Menu
Account
Russia's "Checkbook Diplomacy" in the South Pacific (Page 2 of 3)

A handful of PIF countries recognize Taiwan and while Beijing and Taipei have agreed to end a bidding war over their own recognition issues, it should be remembered their history of attempting to outbid each other in checkbook diplomacy set the precedent for current diplomatic plays.

Russia holds great influence over the two Georgian enclaves and their continued independence extends Moscow’s political and military might in the region. Writing a check to encourage a poor Pacific nation to recognize these faraway places is therefore seen by the Kremlin as a wise investment.

For tiny Nauru, establishing diplomatic relations with South Ossetia and Abkhazia earned them a U.S. $50 million assistance package in 2009 with additional help for a local airline, port construction and healthcare. In return, effectively, a nation of about 9,300 people granted sovereign recognition to the separatist provinces.  Very few, if any, countries give aid altruistically.

Enjoying this article? Click here to subscribe for full access. Just $5 a month.

The money also flowed to Tuvalu from 2011, including shipments of fresh water, when the world’s third least populated nation also formally recognized Russia’s troubled neighbors. In fact, Tuvalu Prime Minister Willy Telavi only established diplomatic links with Russia at the U.N., only two days after agreeing to a recognition pact with the separatist territories.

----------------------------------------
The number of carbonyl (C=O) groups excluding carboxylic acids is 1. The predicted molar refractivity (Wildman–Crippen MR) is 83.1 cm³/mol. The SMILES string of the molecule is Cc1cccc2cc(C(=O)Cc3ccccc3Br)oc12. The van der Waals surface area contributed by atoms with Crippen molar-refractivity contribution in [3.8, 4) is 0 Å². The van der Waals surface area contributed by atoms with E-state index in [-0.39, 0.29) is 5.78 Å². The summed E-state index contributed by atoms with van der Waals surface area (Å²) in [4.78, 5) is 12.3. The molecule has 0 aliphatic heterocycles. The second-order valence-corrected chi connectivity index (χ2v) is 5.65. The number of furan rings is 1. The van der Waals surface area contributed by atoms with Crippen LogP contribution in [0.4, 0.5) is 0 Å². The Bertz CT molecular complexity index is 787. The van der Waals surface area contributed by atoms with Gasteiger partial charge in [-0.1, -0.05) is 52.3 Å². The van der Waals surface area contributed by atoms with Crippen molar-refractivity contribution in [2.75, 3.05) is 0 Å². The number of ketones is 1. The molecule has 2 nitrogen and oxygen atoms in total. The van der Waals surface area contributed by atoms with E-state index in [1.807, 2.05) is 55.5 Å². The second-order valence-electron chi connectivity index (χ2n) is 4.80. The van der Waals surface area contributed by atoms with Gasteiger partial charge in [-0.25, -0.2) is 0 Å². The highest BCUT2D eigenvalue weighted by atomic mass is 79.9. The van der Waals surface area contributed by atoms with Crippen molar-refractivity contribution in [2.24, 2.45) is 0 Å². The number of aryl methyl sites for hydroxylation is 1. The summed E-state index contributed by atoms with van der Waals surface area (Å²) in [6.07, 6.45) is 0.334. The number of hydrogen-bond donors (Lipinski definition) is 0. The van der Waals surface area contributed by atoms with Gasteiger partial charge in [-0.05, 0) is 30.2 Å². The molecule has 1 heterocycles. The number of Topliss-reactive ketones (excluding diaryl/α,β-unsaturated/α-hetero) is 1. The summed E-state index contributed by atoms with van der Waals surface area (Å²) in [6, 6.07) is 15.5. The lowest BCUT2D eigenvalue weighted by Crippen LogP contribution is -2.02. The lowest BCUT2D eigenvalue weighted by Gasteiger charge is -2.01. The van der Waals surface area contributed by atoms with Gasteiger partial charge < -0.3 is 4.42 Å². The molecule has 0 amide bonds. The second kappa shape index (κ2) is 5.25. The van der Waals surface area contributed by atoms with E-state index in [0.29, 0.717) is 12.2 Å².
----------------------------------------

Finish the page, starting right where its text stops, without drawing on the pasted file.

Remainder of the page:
Whether that recognition still stands has been subjected to a separate heated debate.

Also last year, Russia’s foreign minister visited Pacific Island leaders for the first time since the end of the Cold War.

Diplomats and long-term observers believe this type of influence buying will only escalate as Putin’s third term as President gets underway in earnest.

He previously served two terms from 2000 to 2008 when the Russian constitution, which mandates fixed presidential terms, forced him to stand aside and take on the lesser role of Prime Minister while Dmitry Medvedev filled his shoes.

In his absence – some say he never really left – Russia endured a significant economic slowdown following the Global Financial Crisis. Oil and gas prices peaked and are now contributing much less to the Kremlin’s coffers.

Newsletter
Sign up for our weekly newsletter
The Diplomat Brief